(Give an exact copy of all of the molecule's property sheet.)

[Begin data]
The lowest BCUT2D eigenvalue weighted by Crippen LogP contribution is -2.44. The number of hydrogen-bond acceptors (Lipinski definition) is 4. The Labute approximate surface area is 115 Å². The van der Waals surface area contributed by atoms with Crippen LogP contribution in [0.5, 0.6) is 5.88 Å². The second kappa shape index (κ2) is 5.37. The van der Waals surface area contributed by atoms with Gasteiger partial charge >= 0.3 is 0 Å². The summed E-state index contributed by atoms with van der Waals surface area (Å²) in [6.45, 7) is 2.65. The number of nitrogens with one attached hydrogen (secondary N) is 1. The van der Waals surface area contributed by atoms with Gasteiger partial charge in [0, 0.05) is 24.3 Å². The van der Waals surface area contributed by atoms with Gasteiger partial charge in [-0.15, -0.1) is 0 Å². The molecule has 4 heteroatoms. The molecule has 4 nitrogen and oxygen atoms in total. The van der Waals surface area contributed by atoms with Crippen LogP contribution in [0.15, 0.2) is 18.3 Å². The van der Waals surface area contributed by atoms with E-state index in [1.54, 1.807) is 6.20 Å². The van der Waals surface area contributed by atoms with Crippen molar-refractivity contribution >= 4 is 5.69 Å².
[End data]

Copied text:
The lowest BCUT2D eigenvalue weighted by Crippen LogP contribution is -2.44. The number of hydrogen-bond acceptors (Lipinski definition) is 4. The Labute approximate surface area is 115 Å². The van der Waals surface area contributed by atoms with Crippen LogP contribution in [0.5, 0.6) is 5.88 Å². The second kappa shape index (κ2) is 5.37. The van der Waals surface area contributed by atoms with Gasteiger partial charge >= 0.3 is 0 Å². The summed E-state index contributed by atoms with van der Waals surface area (Å²) in [6.45, 7) is 2.65. The number of nitrogens with one attached hydrogen (secondary N) is 1. The van der Waals surface area contributed by atoms with Gasteiger partial charge in [0, 0.05) is 24.3 Å². The van der Waals surface area contributed by atoms with Gasteiger partial charge in [-0.15, -0.1) is 0 Å². The molecule has 4 heteroatoms. The molecule has 4 nitrogen and oxygen atoms in total. The van der Waals surface area contributed by atoms with Crippen LogP contribution in [0.15, 0.2) is 18.3 Å². The van der Waals surface area contributed by atoms with E-state index in [1.54, 1.807) is 6.20 Å². The van der Waals surface area contributed by atoms with Crippen molar-refractivity contribution >= 4 is 5.69 Å².